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Wednesday, December 04, 2013

'Tis the Season of Beautiful Sorrow

Six years ago today Scott, Scott Will, and I were sitting at our table in Bundibugyo. The rest of the team had evacuated to Kampala a few days earlier, after the Ebola epidemic broke out, but we three stayed having already been exposed, to work.  It was night, and my phone rang.  I went out under the bougainvillea on the side porch to get better reception because I couldn't believe the message.  Dr. Jonah had died.  A tragic and sorrowful day in the history of Bundibugyo, and in our lives.  Today I was sitting in the NICU at Kijabe when my phone rang.  Melen and her daughter Biira were visiting Jonah's grave at Bundibugyo Hospital, and called me from there.  The years have softened the deep ache of that night, the disbelief, the shock, the heart-rending numbing wonder of what God was doing.  The years have shown us some redemption as a half dozen young people are following in Dr. Jonah's footsteps, the seed in the ground is now beginning to bear fruit.  But we still miss him, and no amount of redemption in this life completely erases the truth of that loss.  So for us, the season of Advent always begins with that beautiful sorrow, the mourning of a life laid down for the Kingdom, the longing for the no-more-tears of a New Heavens and a New Earth.

December is also a season of goodbyes and transitions.  Once again many of our colleagues are taking their annual leaves, migrating back to families upcountry or overseas.  School is out for the next month; Acacia baked her last batch of cookies (our first batch of Christmas baking) before her departure yesterday to spend Christmas with her family.  No decorations up in our house yet, though.  Just trying to survive.
With all the goodbyes, I am particularly thankful for the visitors who have come to fill the gaps.  Tonight we celebrated their kindness with some pizza. Drs. Keith and Lesley (left) are helping on Paeds, Dr. Sagar (left) in ortho, and Drs. Bruce and Rick (right) in medicine.  

'Tis a season of beauty in all the sorrows, and a hospital is a privileged place to spend Advent.  One of the devotions this week pointed to the God of the IMPOSSIBLE who brought a baby into a virgin womb, who redeems the world through suffering and glory.  Here is a tribute to some impossibles.  First, Pauline and her twin girls Malin and Erin.  They were 27-week twins, and it seemed to take forever for them to get off oxygen and be big enough for discharge.  But here they are today after a half a week at home, with mom transformed by civilian clothes and a huge smile:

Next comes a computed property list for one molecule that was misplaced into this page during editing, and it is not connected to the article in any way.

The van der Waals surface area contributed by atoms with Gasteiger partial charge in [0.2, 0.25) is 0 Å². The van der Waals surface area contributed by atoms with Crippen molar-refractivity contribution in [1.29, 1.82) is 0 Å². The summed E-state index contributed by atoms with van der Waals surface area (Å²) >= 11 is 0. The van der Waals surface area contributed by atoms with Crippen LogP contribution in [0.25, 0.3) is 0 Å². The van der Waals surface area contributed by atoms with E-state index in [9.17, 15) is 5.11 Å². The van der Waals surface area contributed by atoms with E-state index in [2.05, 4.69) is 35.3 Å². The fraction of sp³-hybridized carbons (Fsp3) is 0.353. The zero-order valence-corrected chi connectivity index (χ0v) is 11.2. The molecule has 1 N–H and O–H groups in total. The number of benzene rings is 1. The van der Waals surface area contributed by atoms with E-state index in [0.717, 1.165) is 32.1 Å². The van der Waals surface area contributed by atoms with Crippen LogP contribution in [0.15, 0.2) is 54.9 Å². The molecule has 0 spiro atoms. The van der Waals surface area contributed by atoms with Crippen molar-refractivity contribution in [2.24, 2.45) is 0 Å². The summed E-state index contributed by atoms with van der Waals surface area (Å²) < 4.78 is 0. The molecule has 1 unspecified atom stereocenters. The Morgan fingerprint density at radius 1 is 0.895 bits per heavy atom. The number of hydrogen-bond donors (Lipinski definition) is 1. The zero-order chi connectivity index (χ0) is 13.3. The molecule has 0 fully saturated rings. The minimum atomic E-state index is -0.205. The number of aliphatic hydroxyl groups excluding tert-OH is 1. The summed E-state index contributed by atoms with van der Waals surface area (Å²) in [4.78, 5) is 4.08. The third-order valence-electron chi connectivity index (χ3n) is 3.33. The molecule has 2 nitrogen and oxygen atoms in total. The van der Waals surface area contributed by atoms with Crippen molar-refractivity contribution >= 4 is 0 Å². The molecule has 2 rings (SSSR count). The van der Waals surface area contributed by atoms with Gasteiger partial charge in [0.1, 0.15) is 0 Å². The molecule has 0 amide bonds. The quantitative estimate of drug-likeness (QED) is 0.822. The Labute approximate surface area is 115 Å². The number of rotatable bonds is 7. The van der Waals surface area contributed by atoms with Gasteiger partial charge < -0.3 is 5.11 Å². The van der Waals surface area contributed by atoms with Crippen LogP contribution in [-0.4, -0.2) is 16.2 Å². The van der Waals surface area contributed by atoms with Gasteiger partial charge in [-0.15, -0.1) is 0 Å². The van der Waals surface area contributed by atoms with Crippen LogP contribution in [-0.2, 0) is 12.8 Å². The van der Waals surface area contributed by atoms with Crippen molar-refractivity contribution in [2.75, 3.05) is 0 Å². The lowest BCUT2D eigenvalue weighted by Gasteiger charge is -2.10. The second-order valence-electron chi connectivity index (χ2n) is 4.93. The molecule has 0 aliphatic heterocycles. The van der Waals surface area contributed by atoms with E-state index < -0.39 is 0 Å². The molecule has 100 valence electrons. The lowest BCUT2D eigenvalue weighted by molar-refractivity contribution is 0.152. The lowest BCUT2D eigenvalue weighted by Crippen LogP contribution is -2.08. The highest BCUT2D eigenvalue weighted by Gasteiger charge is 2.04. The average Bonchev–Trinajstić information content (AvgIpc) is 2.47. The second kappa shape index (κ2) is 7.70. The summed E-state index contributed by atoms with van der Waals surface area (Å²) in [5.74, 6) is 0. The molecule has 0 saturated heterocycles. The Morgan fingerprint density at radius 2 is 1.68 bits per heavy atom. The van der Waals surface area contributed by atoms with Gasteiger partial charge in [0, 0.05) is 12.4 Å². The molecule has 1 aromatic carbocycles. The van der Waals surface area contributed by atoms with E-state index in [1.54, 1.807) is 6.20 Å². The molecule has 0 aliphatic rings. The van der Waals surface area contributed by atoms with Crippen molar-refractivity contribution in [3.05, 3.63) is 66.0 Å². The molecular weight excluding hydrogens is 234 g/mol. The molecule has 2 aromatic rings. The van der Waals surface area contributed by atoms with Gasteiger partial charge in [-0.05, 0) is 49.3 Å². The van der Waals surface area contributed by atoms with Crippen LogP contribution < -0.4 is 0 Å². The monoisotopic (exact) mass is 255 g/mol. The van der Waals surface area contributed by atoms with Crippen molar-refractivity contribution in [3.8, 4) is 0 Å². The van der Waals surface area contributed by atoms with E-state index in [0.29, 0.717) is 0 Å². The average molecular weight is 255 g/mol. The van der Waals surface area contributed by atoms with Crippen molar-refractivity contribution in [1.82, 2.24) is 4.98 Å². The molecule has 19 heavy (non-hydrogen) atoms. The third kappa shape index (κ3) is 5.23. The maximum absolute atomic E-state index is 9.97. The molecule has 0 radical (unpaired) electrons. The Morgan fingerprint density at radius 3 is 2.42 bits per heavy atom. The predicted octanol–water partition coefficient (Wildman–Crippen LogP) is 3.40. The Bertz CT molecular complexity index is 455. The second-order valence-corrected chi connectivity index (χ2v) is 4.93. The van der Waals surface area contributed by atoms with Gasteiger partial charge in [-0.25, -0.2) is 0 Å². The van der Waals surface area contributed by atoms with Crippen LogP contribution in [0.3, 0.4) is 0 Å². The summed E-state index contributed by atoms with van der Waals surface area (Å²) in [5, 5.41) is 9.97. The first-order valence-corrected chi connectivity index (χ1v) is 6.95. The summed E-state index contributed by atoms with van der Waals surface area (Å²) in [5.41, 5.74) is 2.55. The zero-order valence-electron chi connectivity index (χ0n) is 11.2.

Or dear Patrick, now improving with increments of strength and tone nearly every day, sweet and hopeful.  I remember his tears when he couldn't breathe or move, and so I delight in his smile now:

The aptly named Emmanuel is still battling those odds of impossibility, waiting for his miracle.  Pray for him.  He arrived last week jaundiced and vomiting with a severe hepatitis and failing liver.  While getting a CT in Nairobi he "complicated" and was rushed to nearby Kenyatta National Hospital in coma.  Overnight his parents watched other children die, and by morning they decided to escape by taxi, trailing his disconnected oxygen and holding his IV bag.  I moved him up to our ICU today with a heavy heart.  A few hours later, I was examining him and called his name, and his eyelids fluttered open.  His pregnant mother burst into tears at this little sign of hope.  Emmanuel, God with Us, needs God to show up tangibly and heal him.

And I may be in trouble for posting this photo, but this dear patient is closer to my heart than all the others combined and caused a fair amount of tears and angst this week.  My nephew Micah was admitted to the ICU in NC with a severe asthma exacerbation and respiratory infection.  We had all hoped he had outgrown this after some scary episodes as a baby.  I think for many missionaries, it is very very hard to miss supporting family in crisis because we are many thousands of miles away.  I'm thankful for cell phones.  But it's just not quite the same.  Micah has a precious gift of loving others, spontaneity, joy, a mean basketball shot and a passion for bacon and videos.  I'm so relieved he is well enough to be discharged today.  A season of cough and danger, and of healing.

OK a few more signs of the season.  Inexplicably, the maternity ward had EMPTY beds this week.  This does not usually happen.  My only explanation is that 9 months ago Kenya was in the throes of election anxiety, anticipating chaos, people traveling back to home areas, and, who would have thought, taking a pause on baby-making??

 And the season of college apps draws to a close as Julia submitted her final one tonight.  Prayers appreciated for her on Saturday as she takes the SAT one more time, quite late due to a clerical error which invalidated her registration earlier this Fall.
Advent at RVA means AP study.  RVA runs on a year round schedule which goes from early September to mid-July.  So when AP's roll around in May, RVA students have had two months of vacation that most schools have not.  Hence the habit of teachers to assign large loads of independent work over those two holidays.  Here are the station kids in BC Calc working on their problem sets together at our house.

This is our December of beautiful sorrows, mourning, hope, remembering, working, hosting, studying.  Waiting.  Trusting that love will break through.  And I truly do hope that we will get out Christmas decorations soon!

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